Bridging the gap of distance has always been the focus of our school, a story which began more than one hundred years ago. In 1909, the school was originally established to provide training for teachers who needed tuition to gain their teaching qualifications, but were unable, due to distance, to attend classes at the Melbourne Teachers College. By 1911, 600 student-teachers were studying by correspondence.
Students first began using the services of the school in 1914, after an urgent letter from a mother in a remote area concerned about the prospects of educating her two sons. A small group of six trainee teachers volunteered to draw up sets of lessons for the boys who received work every fortnight.
So enrolments of remote students began. The number of student-teachers required to service the students increased in 1915, and by 1922, 212 children, including 4 from the Northern Territory were being taught via the mailbag.
In 1932 the school was formally named the ‘Correspondence School’, and catered for both Primary and Secondary Students. 1953 saw the introduction of short-wave broadcasts, finally allowing students to hear their teacher’s voices (and vice versa), something most children take for granted, but a new experience for remote rural student.
The ‘Correspondence School’ entered the final decade of the century with a name change now becoming known as the ‘Distance Education Centre, Victoria’(DECV). The name was not the only change that occurred, with methods of course provision developing inline with current technology.
The DECV has evolved from its humble beginnings of student-teachers and two remote students, to a P – 12 school with over 3000 enrolments, providing education for students in categories as diverse as: Medical, Referral, Travelers and of course the original Distance Category. Students currently attending regular schools who are unable to study the subjects they require during VCE also make up a large section of enrolments, along with students in unique situations such as: students in Youth Training Centres, actors, athletes, ballet students, and even a student preparing to sail solo around the world! (whilst completing some VCE subjects) Students may be as close as suburban Melbourne with a medical condition, or as distant as Kyrgyzstan (formerly USSR) with parents working for an aid agency.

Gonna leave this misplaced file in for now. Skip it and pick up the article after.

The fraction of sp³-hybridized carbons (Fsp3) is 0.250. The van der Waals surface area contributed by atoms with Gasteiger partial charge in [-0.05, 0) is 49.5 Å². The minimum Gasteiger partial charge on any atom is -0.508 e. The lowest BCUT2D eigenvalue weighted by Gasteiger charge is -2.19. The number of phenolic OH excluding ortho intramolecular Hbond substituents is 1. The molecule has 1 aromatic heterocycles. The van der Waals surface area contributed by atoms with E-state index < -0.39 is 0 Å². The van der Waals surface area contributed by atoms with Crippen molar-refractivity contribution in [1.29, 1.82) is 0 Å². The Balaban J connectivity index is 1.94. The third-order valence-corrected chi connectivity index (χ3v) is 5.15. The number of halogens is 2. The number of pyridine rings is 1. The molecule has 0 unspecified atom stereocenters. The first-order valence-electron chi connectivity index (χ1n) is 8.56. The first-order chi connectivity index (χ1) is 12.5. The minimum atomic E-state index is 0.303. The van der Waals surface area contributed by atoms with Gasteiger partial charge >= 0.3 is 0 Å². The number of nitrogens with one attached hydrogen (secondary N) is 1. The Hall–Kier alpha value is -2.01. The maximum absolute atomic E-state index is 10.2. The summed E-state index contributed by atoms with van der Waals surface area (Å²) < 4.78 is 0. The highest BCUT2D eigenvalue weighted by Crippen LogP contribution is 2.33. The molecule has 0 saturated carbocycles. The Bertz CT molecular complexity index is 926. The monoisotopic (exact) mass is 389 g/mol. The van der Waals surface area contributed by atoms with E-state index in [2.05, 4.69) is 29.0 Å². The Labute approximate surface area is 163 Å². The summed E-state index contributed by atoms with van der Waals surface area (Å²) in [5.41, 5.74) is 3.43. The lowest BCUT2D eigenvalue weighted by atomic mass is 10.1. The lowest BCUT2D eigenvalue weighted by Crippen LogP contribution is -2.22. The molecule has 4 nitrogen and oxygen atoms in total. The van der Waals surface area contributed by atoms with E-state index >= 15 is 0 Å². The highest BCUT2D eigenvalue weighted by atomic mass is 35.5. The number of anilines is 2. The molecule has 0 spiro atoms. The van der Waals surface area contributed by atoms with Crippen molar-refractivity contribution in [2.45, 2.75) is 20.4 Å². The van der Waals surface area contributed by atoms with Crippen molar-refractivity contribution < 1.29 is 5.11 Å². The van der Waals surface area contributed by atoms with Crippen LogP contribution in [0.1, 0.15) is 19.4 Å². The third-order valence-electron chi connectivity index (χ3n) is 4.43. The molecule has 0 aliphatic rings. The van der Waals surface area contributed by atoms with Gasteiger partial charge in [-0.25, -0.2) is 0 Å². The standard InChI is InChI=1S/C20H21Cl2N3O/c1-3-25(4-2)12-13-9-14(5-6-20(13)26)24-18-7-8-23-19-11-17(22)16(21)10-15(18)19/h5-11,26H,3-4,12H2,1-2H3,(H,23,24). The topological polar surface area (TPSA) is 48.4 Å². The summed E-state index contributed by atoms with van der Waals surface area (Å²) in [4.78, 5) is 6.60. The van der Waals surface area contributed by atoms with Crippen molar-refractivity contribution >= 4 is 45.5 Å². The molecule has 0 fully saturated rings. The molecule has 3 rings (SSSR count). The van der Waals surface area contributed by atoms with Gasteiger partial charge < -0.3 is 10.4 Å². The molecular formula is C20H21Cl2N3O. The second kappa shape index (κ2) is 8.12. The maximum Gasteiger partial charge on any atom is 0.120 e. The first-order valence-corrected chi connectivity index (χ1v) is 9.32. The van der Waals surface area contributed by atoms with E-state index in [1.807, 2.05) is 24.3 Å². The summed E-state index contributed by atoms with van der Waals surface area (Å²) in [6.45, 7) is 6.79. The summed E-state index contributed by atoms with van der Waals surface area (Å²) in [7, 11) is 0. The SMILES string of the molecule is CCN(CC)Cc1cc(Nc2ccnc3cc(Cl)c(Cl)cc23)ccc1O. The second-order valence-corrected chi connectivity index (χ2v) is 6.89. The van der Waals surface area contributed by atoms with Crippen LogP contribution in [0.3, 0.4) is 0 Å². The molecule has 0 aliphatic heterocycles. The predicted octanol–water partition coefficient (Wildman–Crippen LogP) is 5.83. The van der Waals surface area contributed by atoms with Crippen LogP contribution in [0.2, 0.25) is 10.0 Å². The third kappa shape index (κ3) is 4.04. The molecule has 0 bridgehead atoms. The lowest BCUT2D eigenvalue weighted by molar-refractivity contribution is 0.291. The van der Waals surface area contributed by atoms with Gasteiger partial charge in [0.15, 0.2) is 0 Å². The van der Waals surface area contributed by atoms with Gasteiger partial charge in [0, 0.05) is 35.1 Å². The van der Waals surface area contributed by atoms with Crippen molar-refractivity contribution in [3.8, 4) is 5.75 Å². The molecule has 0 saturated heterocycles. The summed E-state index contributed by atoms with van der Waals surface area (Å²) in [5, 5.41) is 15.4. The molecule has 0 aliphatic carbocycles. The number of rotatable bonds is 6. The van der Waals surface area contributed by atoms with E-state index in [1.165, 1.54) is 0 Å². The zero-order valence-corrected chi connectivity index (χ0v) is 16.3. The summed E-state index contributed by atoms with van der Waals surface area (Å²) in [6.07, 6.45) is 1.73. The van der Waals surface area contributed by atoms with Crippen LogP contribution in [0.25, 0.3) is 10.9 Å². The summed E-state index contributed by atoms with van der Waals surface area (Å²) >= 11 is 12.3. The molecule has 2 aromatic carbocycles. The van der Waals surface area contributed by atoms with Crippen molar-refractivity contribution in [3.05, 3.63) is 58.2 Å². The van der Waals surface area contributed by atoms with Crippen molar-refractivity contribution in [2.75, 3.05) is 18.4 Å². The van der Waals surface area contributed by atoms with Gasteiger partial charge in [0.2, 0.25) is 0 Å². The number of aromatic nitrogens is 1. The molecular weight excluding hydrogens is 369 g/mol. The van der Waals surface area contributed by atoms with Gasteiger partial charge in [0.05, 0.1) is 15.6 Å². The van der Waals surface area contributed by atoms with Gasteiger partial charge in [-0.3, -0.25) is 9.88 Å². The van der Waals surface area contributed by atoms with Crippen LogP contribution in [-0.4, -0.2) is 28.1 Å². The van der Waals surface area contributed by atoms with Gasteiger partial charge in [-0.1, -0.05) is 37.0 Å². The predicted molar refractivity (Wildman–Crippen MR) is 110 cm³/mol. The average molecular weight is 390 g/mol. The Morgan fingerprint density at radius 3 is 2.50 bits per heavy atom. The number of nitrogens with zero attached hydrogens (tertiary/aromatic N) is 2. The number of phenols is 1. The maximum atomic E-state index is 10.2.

From the original handwritten courses the DECV has evolved, now with a rich web presence and on-line interactive courses. With both the traditional print based courses and the development of the virtual classroom, the DECV is striving to ensure that all students can receive the best possible education, regardless of their location or circumstances.
Now in Thornbury, the DECV’s operations continue to incorporate elements of the old and the new. As at the very start of our history, we still have students who receive coursework and submit work by mail. At the same time, there is much less ‘distance’ between these students and their teachers than was originally the case. Telephone contact, online classes, online collaboration email, and seminars at the school have been critical in breaking down this distance.
Another vital way in which the situation of distance education students is being improved is through the continuing development of pastoral care programs in which students have the guidance of a pastoral care teacher and their progress is tracked as they move through the school.
The virtual classroom has been a major feature of this school for a number of years and many of our students regularly use email, forums and chat to submit work or contact their teachers. Using Janison
s Solutions Toolbox as a on-line delivery and communication system, the distance between staff and students and between students and other students through is greatly reduced. Students are now able to interact with each other through asynchronous discussion groups and through online chat groups.
The DECV continues to grow, dedicated to making education accessible to all who need it – flexible learning for all.